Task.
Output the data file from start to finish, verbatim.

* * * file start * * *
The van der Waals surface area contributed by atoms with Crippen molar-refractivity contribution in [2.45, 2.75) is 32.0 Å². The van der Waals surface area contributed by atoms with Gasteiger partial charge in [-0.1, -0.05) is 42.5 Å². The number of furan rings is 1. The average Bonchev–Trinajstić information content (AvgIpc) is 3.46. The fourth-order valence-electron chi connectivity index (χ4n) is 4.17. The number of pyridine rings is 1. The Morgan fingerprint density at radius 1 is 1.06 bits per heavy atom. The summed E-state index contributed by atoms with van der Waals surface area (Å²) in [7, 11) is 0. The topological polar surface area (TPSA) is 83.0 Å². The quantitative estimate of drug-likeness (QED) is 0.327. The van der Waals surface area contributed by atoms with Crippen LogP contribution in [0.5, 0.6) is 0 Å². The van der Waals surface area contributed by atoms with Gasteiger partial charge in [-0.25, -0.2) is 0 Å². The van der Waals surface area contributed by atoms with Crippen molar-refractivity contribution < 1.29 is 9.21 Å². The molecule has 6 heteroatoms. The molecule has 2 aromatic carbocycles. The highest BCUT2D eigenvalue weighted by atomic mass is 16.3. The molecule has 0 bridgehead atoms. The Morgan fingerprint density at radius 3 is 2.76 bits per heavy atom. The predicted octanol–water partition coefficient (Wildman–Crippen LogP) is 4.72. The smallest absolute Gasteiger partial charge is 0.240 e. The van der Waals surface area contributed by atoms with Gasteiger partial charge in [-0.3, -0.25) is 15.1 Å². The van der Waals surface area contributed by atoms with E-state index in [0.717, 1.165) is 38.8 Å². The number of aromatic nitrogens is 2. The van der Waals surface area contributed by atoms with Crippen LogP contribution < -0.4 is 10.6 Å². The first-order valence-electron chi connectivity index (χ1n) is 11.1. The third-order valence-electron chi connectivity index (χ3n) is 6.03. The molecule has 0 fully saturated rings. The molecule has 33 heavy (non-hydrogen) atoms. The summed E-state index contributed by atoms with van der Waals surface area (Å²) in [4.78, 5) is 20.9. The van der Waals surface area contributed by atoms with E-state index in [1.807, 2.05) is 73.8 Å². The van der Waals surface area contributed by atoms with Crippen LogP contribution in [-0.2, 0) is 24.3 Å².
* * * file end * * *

The van der Waals surface area contributed by atoms with Crippen molar-refractivity contribution in [2.45, 2.75) is 32.0 Å². The van der Waals surface area contributed by atoms with Gasteiger partial charge in [-0.1, -0.05) is 42.5 Å². The number of furan rings is 1. The average Bonchev–Trinajstić information content (AvgIpc) is 3.46. The fourth-order valence-electron chi connectivity index (χ4n) is 4.17. The number of pyridine rings is 1. The Morgan fingerprint density at radius 1 is 1.06 bits per heavy atom. The summed E-state index contributed by atoms with van der Waals surface area (Å²) in [7, 11) is 0. The topological polar surface area (TPSA) is 83.0 Å². The quantitative estimate of drug-likeness (QED) is 0.327. The van der Waals surface area contributed by atoms with Crippen LogP contribution in [0.5, 0.6) is 0 Å². The van der Waals surface area contributed by atoms with Gasteiger partial charge in [-0.25, -0.2) is 0 Å². The van der Waals surface area contributed by atoms with Crippen molar-refractivity contribution < 1.29 is 9.21 Å². The molecule has 6 heteroatoms. The molecule has 2 aromatic carbocycles. The highest BCUT2D eigenvalue weighted by atomic mass is 16.3. The molecule has 0 bridgehead atoms. The Morgan fingerprint density at radius 3 is 2.76 bits per heavy atom. The predicted octanol–water partition coefficient (Wildman–Crippen LogP) is 4.72. The smallest absolute Gasteiger partial charge is 0.240 e. The van der Waals surface area contributed by atoms with Gasteiger partial charge in [-0.3, -0.25) is 15.1 Å². The van der Waals surface area contributed by atoms with E-state index in [0.717, 1.165) is 38.8 Å². The number of aromatic nitrogens is 2. The van der Waals surface area contributed by atoms with Crippen LogP contribution < -0.4 is 10.6 Å². The first-order valence-electron chi connectivity index (χ1n) is 11.1. The third-order valence-electron chi connectivity index (χ3n) is 6.03. The molecule has 0 fully saturated rings. The molecule has 33 heavy (non-hydrogen) atoms. The summed E-state index contributed by atoms with van der Waals surface area (Å²) in [4.78, 5) is 20.9. The van der Waals surface area contributed by atoms with E-state index in [1.807, 2.05) is 73.8 Å². The van der Waals surface area contributed by atoms with Crippen LogP contribution in [-0.2, 0) is 24.3 Å².